But she is so tired, and the Other Side is eternally patient. Death will always take its due.

Sam and Tucker know what to do. They step through first and then step out of the way, like twin stone lions at the entrance of the door. The ghost doesn’t look at them. Doesn’t even notice them under the tension of Danny’s presence as they trail their hands across the room. They aren’t quite like him, but the pact stipulates the sharing of duties. Once they finish circling the room and slide on the amulets his parents designed, they give him steady twin nods.

The minute he steps through the threshold, she snaps her head around to stare at him with a pair of eyes that shine brighter than neutron stars.

“No,” she snarls in a voice that is like a bell and that is not like a bell. 

This is the hard part. “I’m sorry,” he says, and he really is, “but you know—”

The torched, ruined bedroom is suddenly absent of cold. Shadows of fire lick at the walls, the blackened posters. A conspicuous outline of a body remains unspoiled.

“It’s time to go,” he says steadily, wielding his staff.

Her mouth twists with bitter rebellion. “Make me, babypop.”

He can feel how desperately the Other Side is pressing around the reality of this ghost, how much she struggles to relieve the pain of the chains manacling her to this realm. It wants to embrace her, soothe her, swaddle her like a blanket and balm her wounds. She needs to rest. He needs to help her rest. He has to. The Other Side is waiting, arms open.

“We’re not going to make you,” he says. “We’re not here to hurt you—”

The ghost’s form spikes as she shrieks in disbelieving protest. A burn skitters across his cheek as she lashes out, claws extended. The pain is muted by the blue calm of the Other Side, letting him open his eyes, but he still feels a bead of ichor trail down his face.

“Leave me alone!” she howls. “You’re lying. You can’t make them forget me. You can’t make them forget me! I won’t LET YOU!” The dissonant frequencies keening at the edge of his hearing sharpen, amplify, and resolve into a negative space rather than a sound. He can feel the not-guitar riff in the marrow of his teeth; the not-melody dizzies his head. He… what was he doing?

“Danny!” Sam says, sharply. Her voice cuts straight through the vibrations. The spirit turns and hisses at her, not-fire streaking out towards her like a wound in the world.


Danny strikes the ground with his staff. Cold, calm green subsumes the erratic, distressed attack and encircles the spirit. She hisses in response, the plume of her hair flaring in defiance. He can feel it in his mind, like tonguing like a loose tooth. Her manacles are ones that he needs the key for.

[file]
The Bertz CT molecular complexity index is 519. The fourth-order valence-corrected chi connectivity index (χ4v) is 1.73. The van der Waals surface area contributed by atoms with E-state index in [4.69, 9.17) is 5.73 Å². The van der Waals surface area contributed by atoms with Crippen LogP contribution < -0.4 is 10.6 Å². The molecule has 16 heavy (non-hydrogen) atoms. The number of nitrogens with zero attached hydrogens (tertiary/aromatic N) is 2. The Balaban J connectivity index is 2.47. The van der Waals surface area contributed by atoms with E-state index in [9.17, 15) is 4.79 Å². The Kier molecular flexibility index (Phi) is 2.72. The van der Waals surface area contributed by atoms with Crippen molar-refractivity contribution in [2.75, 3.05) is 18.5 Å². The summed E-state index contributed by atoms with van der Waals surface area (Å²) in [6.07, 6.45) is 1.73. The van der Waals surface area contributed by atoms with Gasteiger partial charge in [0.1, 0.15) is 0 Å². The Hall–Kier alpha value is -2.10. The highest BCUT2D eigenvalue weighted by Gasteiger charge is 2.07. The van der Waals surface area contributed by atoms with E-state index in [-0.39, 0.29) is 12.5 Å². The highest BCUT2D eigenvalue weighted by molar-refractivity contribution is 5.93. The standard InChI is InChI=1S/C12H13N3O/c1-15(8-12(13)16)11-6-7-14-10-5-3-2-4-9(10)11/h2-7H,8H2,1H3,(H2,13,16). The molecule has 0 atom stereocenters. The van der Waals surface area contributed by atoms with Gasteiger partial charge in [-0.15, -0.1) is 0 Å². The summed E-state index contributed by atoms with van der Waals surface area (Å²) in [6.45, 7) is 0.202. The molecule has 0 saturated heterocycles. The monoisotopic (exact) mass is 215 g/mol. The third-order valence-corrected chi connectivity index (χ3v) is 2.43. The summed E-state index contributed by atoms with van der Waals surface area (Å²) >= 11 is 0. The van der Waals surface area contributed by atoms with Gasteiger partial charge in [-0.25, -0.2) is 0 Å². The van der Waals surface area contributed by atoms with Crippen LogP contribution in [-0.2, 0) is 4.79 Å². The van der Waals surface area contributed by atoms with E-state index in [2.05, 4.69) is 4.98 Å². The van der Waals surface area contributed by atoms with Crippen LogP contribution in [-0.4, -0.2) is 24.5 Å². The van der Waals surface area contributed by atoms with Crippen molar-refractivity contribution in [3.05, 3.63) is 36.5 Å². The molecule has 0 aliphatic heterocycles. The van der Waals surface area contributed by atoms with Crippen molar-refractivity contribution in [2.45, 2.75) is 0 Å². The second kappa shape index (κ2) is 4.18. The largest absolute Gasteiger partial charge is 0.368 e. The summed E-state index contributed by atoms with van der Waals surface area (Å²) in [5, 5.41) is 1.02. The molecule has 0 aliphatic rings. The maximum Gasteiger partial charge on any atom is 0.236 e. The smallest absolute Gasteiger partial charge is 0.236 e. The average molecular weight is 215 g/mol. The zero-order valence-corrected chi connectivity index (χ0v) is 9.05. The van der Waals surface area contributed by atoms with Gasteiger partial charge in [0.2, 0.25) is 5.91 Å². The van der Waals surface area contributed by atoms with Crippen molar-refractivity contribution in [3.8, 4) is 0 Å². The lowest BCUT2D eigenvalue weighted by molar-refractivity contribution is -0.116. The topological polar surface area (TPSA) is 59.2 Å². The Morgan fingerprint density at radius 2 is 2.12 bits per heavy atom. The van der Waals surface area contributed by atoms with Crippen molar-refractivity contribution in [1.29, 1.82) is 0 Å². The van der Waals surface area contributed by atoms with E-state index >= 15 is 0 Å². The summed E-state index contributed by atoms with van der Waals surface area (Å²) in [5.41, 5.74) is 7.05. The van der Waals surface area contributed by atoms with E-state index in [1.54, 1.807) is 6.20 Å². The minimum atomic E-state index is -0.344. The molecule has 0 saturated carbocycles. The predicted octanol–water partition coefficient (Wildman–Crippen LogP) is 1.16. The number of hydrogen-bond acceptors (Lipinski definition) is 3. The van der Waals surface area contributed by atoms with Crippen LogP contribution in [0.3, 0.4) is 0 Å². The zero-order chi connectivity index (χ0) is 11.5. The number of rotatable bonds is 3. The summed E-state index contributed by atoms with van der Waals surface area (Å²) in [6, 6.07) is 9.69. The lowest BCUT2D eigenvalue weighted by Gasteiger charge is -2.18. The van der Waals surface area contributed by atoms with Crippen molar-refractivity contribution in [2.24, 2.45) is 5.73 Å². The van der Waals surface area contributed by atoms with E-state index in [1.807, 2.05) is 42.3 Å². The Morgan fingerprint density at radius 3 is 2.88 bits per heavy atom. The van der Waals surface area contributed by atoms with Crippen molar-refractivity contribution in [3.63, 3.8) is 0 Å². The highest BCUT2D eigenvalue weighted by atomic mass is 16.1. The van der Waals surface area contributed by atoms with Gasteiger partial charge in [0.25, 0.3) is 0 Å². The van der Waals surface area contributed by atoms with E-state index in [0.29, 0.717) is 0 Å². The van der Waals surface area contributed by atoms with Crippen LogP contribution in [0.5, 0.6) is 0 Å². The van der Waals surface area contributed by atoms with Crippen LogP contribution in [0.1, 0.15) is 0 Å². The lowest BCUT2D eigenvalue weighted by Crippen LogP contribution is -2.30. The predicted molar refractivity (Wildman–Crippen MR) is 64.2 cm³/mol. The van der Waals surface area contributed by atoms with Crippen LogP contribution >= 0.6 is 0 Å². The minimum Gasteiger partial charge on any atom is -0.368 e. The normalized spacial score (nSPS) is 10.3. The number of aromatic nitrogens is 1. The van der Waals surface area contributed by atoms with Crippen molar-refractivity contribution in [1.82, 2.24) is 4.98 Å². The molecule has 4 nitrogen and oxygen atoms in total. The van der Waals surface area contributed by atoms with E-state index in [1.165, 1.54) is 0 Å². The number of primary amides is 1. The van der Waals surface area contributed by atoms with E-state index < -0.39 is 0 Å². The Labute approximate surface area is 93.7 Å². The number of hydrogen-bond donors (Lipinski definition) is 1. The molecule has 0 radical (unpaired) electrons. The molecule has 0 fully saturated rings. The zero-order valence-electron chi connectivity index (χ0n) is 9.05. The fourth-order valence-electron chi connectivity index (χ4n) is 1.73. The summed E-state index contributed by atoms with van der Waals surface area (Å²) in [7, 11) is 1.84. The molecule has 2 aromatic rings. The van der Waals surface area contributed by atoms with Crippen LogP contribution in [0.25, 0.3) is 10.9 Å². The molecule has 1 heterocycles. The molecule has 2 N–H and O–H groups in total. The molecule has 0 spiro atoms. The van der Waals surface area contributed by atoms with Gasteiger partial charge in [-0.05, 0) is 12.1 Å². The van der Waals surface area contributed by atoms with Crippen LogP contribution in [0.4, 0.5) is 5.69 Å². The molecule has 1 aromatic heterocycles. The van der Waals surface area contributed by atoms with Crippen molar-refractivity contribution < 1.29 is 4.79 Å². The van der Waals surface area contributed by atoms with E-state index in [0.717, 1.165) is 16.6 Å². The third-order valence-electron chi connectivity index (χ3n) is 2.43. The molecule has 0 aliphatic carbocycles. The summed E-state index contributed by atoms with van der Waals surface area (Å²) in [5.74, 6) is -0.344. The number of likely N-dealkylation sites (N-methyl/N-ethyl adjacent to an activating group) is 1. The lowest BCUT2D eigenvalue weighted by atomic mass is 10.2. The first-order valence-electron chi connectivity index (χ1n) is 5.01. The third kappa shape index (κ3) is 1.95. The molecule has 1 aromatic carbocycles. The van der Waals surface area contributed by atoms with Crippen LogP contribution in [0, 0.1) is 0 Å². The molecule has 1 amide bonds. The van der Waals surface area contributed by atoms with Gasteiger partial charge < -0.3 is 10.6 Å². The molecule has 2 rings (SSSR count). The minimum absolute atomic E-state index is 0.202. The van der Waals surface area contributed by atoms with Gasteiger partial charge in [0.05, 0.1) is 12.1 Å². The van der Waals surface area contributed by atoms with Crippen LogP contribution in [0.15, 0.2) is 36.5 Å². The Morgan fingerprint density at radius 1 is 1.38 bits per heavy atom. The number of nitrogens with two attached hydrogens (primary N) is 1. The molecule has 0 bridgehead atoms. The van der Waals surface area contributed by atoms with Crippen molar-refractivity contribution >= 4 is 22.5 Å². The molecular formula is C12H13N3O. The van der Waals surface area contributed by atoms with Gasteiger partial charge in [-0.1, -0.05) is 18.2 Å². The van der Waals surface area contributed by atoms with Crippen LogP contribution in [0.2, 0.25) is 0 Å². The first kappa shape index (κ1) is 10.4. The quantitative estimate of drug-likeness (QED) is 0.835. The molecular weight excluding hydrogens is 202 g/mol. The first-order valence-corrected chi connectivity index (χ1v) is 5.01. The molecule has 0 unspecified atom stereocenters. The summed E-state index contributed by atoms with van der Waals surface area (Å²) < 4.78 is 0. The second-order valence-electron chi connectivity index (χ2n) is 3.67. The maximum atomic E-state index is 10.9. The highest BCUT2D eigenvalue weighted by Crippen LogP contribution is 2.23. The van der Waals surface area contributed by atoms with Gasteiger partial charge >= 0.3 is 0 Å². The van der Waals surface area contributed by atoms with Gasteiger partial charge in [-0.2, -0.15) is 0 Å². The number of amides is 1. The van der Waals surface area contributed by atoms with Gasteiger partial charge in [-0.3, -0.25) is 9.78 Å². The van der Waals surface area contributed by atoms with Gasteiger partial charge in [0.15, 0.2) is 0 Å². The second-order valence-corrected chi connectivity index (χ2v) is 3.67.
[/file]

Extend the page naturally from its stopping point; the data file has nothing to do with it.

“I won’t hurt you,” he says as a reminder. She skitters backwards as he advances and tries to send another siren call his way. Tucker’s voice, this time, calls for him.

“No! Stop. I’m staying. Leave me alone ! Don’t let them FORGET ME!”

“I won’t let them forget you,” he says, and she pauses. He darts forward, viper fast, and finally manages to touch the spirit—

—fire a raging fire a panic a terror there is no one coming there is no one to hear you everyone left everyone left EVERYONE LEFT it burns so harshly it is agony utter agony where is your mother your father your sister your fucking boyfriend they all left you there is no one in this house but you burning alive alive alive alive alive ALIVE THEY DON’T REMEMBER—

He plucks a single thing out of the memories, a red-hot coal that hurts to touch, and wrenches himself out as she flails and claws at his arm.

“Amber,” he says around the pain and ichor.

The ghost immediately stills. Even her flickering, burning hair freezes like someone pressed paused on reality. She cocks her head very slowly. Listening.

“Amber,” he says again. “Your name was Amber McLain.”

“Yes,” she says, slowly. Hollowly.

“You want to be remembered?”

“Yes.” Suddenly desperate, she says, “Yes, yes, I do, I—” The phantasmal colour flickers out, leaving her more human. Leaving her tired. “I—yeah.”

He inclines his head, a cue to keep speaking.

The tips of her toes touch the ground first, then her heels.

“I… I’m so scared. Of going. And not being remembered.”

Her sharp fantasy outfit, the impression of rock and superstar and loud, it all drains away like a stain being washed out.

“I wanted to be famous. I wanted to be known. And then I—” Tears begin to flow down her ruined face as she brings her blackened, burned hands up to sob.

“They forgot about me,” she whispers. “They forgot. So I can’t go. Not yet. I need them to… remember me… or I’m gone… like in the fire.” She looks up at Danny. Desperate. Pleading. “I can’t go. I’m so scared. They forgot. They need to remember me. They need to—” She weakly snarls again, hair flickering white-hot in the space between blinks.